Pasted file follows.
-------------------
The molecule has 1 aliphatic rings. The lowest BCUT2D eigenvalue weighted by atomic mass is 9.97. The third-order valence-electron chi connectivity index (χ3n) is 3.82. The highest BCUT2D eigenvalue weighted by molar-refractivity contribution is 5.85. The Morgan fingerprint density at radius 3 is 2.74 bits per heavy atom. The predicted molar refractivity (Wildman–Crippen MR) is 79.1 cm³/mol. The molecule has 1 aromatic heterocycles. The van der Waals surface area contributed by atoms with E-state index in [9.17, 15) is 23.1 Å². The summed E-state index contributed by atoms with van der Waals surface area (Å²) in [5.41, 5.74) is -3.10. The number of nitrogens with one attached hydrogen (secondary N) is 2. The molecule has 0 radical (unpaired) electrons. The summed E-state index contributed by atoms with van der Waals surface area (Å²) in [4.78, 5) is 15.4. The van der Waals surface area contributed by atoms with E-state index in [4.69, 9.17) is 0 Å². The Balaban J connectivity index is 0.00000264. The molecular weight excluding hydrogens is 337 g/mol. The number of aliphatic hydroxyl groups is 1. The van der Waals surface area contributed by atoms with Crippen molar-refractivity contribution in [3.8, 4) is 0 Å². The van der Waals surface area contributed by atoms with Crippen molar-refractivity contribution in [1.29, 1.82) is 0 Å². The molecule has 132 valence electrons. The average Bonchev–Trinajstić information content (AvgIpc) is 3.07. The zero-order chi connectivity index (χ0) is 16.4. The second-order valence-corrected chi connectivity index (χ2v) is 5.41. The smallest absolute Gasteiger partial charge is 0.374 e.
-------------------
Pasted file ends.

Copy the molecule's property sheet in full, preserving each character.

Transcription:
The molecule has 1 aliphatic rings. The lowest BCUT2D eigenvalue weighted by atomic mass is 9.97. The third-order valence-electron chi connectivity index (χ3n) is 3.82. The highest BCUT2D eigenvalue weighted by molar-refractivity contribution is 5.85. The Morgan fingerprint density at radius 3 is 2.74 bits per heavy atom. The predicted molar refractivity (Wildman–Crippen MR) is 79.1 cm³/mol. The molecule has 1 aromatic heterocycles. The van der Waals surface area contributed by atoms with E-state index in [9.17, 15) is 23.1 Å². The summed E-state index contributed by atoms with van der Waals surface area (Å²) in [5.41, 5.74) is -3.10. The number of nitrogens with one attached hydrogen (secondary N) is 2. The molecule has 0 radical (unpaired) electrons. The summed E-state index contributed by atoms with van der Waals surface area (Å²) in [4.78, 5) is 15.4. The van der Waals surface area contributed by atoms with E-state index in [4.69, 9.17) is 0 Å². The Balaban J connectivity index is 0.00000264. The molecular weight excluding hydrogens is 337 g/mol. The number of aliphatic hydroxyl groups is 1. The van der Waals surface area contributed by atoms with Crippen molar-refractivity contribution in [3.8, 4) is 0 Å². The van der Waals surface area contributed by atoms with Crippen molar-refractivity contribution in [1.29, 1.82) is 0 Å². The molecule has 132 valence electrons. The average Bonchev–Trinajstić information content (AvgIpc) is 3.07. The zero-order chi connectivity index (χ0) is 16.4. The second-order valence-corrected chi connectivity index (χ2v) is 5.41. The smallest absolute Gasteiger partial charge is 0.374 e.